Numerical and Experimental Study on Inertial Impactors

Anssi Arffman

    Research output: Book/ReportDoctoral thesisCollection of Articles

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    One of the most important physical properties that defines the behavior of an aerosol particle is its size. Size defines to a great extent how particles behave in physical and chemical processes. Applying experimental and numerical methods, this thesis studies the fundamentals of the operation of impactors, the instruments that are used to measure the size of aerosol particles.

    The first part of the thesis develops a CFD simulation approach, which is suitable for low pressure impactors and their verification. The CFD model is then used to the study parameters that affect the shape of a low pressure impactor’s collection efficiency curve. The second part focuses on the applications of these findings by introducing two new impactors: a variable nozzle area impactor (VNAI), designed for detailed study of particle behavior in collisions, and a high-resolution low-pressure cascade impactor (HRLPI), used in combination with electrical detection to measure nanoparticle size distribution.

    Simulations showed that the steepness of the collection efficiency curve depends on the uniformity of the impaction conditions in the impactor jet. Conditions were defined in terms of static pressure, velocity, and particle stopping distance profiles in the cross section of the jet. Uniform impaction conditions and a steep cut-curve were achieved at a short throat, low pressure impactor stage.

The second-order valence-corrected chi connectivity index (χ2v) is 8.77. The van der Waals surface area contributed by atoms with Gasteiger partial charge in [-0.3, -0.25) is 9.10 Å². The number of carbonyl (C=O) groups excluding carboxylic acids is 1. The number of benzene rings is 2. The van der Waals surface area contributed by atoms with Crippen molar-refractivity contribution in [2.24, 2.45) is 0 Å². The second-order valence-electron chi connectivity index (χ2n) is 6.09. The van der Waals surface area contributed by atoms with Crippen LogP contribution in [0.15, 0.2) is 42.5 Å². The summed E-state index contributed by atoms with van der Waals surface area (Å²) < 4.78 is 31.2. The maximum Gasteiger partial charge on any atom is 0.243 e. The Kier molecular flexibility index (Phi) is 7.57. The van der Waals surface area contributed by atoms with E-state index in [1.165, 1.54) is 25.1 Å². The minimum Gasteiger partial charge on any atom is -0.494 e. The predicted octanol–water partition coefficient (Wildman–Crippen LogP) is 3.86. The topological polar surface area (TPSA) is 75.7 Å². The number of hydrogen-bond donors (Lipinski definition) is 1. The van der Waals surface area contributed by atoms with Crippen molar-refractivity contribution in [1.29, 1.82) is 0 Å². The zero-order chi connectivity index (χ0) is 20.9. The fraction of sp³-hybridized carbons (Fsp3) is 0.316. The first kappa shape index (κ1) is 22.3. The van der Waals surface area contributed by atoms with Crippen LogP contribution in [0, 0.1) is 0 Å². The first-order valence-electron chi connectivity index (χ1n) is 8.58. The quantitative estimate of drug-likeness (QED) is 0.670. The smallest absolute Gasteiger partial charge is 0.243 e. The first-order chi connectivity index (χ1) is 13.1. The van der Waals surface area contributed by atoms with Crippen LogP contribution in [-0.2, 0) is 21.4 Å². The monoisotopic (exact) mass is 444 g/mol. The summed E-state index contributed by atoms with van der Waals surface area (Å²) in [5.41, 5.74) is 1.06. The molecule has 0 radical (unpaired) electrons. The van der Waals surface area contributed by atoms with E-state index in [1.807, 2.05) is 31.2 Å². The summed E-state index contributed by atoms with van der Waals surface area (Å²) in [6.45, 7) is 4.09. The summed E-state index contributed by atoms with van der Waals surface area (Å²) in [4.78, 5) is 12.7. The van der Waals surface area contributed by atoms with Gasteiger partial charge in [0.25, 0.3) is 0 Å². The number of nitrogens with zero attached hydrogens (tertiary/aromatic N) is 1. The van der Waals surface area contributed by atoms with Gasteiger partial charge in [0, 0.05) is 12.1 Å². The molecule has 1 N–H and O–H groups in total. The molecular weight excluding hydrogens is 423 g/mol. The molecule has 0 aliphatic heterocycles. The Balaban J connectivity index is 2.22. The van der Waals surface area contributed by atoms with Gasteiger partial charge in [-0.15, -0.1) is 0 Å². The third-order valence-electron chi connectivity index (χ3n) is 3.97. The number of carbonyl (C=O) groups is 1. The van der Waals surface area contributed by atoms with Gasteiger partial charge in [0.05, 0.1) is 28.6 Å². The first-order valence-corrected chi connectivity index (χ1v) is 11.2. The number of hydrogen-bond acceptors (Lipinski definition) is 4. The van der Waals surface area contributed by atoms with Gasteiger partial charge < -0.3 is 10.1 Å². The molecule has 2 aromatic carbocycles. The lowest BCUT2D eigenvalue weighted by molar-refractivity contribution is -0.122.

In the devised VNAI impactor, particles showed very uniform impaction velocities, a fact that was used to examine the critical velocity of the rebound of spherical silver particles. The critical velocities were several orders of magnitude lower than those for micron sized particles. This may be explained by a different material pair used in the experiments and previous studies. The HRLPI was designed based on instrument response simulations to gain maximum information on aerodynamic size distribution and to guarantee robust inversion characteristics in real-time measurement. This was achieved with roughly ten stages per size decade and with slit type, short-throat nozzles.

    This thesis sheds light on some still unanswered questions in impactor theory and successfully applies the theory to practise by introducing new high resolution impactors for nanoparticle research.
    Original languageEnglish
    PublisherTampere University of Technology
    Number of pages57
    ISBN (Electronic)978-952-15-3704-2
    ISBN (Print)978-952-15-3703-5
    Publication statusPublished - 19 Feb 2016
    Publication typeG5 Doctoral dissertation (article)

    Publication series

    NameTampere University of Technology. Publication
    PublisherTampere University of Technology
    ISSN (Print)1459-2045


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